National Kidney Month
When TV actor Grizz Chapman was diagnosed with kidney disease, a young Arizona man decided to help him out. He donated his kidney last July and now is working to spread a message about the risk of high blood pressure and getting tested for kidney disease. March is National Kidney Month, and here’s our Q&A with kidney donor Ryan Perkins.
Ryan Perkins, kidney donor for Grizz Chapman, speaks out about kidney disease
SheKnows: The big question is why did you decide to do this for Grizz?
Ryan Perkins: When I decided that I wanted to donate a kidney I was going to do it anonymously, I was never going to meet the recipient and the recipient was never going to know who I was. When I was researching the heck out of kidney donor surgery, I stumbled upon a few blogs and sites naming this man, Grizz Chapman, who was advocating that people should recognize the signs of kidney failure and they should be asking their doctors about their GFR [glomerular filtration rate, a test to measure your level of kidney function and determine your stage of kidney disease]. I thought it was amazing that one person was advocating this cause so much. I discovered that he was on a transplant waiting list.
SK: What has it been like getting to know Grizz?
RP: Grizz is a pretty exceptional person. From the first time we met he has always been so kind and warm with me. And the fact that he is willing to discuss his past kidney disease and experience with a national audience is amazing. He really wants to help make sure no one else has to go through what he did.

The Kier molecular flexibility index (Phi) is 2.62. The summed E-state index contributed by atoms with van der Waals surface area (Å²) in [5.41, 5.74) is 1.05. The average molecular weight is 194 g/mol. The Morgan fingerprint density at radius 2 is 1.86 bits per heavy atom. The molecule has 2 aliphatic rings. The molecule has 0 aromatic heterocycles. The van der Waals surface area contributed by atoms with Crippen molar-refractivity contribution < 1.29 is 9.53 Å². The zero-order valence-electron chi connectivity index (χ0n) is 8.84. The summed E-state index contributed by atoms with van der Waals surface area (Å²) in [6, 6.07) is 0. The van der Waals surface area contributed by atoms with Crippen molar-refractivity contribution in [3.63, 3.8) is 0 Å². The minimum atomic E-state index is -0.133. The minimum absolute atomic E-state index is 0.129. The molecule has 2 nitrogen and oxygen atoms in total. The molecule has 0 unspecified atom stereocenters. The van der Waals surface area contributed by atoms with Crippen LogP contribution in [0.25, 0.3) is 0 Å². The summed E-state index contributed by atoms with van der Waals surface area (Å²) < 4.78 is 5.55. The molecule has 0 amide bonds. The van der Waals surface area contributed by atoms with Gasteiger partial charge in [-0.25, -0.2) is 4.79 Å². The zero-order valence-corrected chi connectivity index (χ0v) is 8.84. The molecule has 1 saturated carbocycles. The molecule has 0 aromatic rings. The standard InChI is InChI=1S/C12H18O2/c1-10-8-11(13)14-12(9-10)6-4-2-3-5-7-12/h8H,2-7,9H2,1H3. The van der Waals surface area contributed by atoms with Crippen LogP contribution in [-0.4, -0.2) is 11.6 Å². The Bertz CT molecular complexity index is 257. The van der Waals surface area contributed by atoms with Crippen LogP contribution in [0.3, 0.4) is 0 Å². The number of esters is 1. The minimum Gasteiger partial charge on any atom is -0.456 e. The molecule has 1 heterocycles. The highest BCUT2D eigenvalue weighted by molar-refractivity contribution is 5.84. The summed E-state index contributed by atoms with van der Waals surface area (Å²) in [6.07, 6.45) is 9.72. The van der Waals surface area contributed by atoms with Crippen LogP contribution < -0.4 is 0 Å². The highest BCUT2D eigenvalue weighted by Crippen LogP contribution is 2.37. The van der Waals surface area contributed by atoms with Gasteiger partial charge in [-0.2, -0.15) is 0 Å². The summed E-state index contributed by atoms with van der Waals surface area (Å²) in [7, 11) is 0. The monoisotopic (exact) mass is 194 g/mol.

SK: Ryan, are you a big fan of 30 Rock?
RP: I have only caught a few parts of episodes of the show since the surgery. I'm not a huge sit-down-and-watch-TV type of person, so I don't get a ton of opportunities to watch it.
SK: Not everyone would donate a kidney to a family member, let alone a stranger!
RP: I absolutely think more people should entertain the idea of kidney donation. Living kidney donation is relatively low-risk for the donor. I was in and out of the hospital in a few days, the pain was not very high and life was back to normal within a few weeks. The benefits to the recipient are incredible too. They can come off of dialysis, which is a huge time-suck (three days a week for three to four hours) and physically draining. Also, living kidney donations are likely to last twice as long as their deceased counterparts.
SK: What do you think people should be aware of when it comes to kidney disease?
RP: Kidney disease is life-changing, and preventable, which is why it is so important that people discuss getting their GFR tested with their doctors. High blood pressure is a huge factor that leads to kidney failure, so maintaining it is hugely important. The most surprising thing I found when I was researching the surgery and donation was that even with one kidney I will have almost the same kidney function, as the remaining kidney increases production to pick up the slack of the missing kidney.
Perkins will walk with Chapman during the National Kidney Foundation of Arizona Kidney Walk April 2 at Chase Field in Phoenix. Donate to Team Grizz at www.teamgrizz.com.
More on being a kidney donor
Living kidney donor transplant
Three living kidney donors and their recipients discuss the feelings experienced throughout the transplant process.
More on kidney disease
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